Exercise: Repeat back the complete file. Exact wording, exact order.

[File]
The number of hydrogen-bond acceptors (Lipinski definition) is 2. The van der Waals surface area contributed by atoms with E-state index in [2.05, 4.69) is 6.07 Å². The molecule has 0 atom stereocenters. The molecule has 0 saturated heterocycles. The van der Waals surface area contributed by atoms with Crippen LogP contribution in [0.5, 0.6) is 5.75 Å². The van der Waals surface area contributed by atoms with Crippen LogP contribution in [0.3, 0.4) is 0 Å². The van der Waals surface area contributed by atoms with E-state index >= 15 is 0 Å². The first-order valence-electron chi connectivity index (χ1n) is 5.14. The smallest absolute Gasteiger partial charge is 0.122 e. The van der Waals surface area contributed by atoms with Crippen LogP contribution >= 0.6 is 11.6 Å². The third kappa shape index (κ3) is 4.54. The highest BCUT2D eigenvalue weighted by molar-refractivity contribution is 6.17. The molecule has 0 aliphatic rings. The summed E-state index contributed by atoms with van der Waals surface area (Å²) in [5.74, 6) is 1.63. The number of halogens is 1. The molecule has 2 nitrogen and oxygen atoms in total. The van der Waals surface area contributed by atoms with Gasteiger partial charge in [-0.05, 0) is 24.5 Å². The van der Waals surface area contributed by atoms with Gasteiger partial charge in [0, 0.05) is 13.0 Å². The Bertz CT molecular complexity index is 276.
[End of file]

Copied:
The number of hydrogen-bond acceptors (Lipinski definition) is 2. The van der Waals surface area contributed by atoms with E-state index in [2.05, 4.69) is 6.07 Å². The molecule has 0 atom stereocenters. The molecule has 0 saturated heterocycles. The van der Waals surface area contributed by atoms with Crippen LogP contribution in [0.5, 0.6) is 5.75 Å². The van der Waals surface area contributed by atoms with Crippen LogP contribution in [0.3, 0.4) is 0 Å². The van der Waals surface area contributed by atoms with E-state index >= 15 is 0 Å². The first-order valence-electron chi connectivity index (χ1n) is 5.14. The smallest absolute Gasteiger partial charge is 0.122 e. The van der Waals surface area contributed by atoms with Crippen LogP contribution >= 0.6 is 11.6 Å². The third kappa shape index (κ3) is 4.54. The highest BCUT2D eigenvalue weighted by molar-refractivity contribution is 6.17. The molecule has 0 aliphatic rings. The summed E-state index contributed by atoms with van der Waals surface area (Å²) in [5.74, 6) is 1.63. The number of halogens is 1. The molecule has 2 nitrogen and oxygen atoms in total. The van der Waals surface area contributed by atoms with Gasteiger partial charge in [-0.05, 0) is 24.5 Å². The van der Waals surface area contributed by atoms with Gasteiger partial charge in [0, 0.05) is 13.0 Å². The Bertz CT molecular complexity index is 276.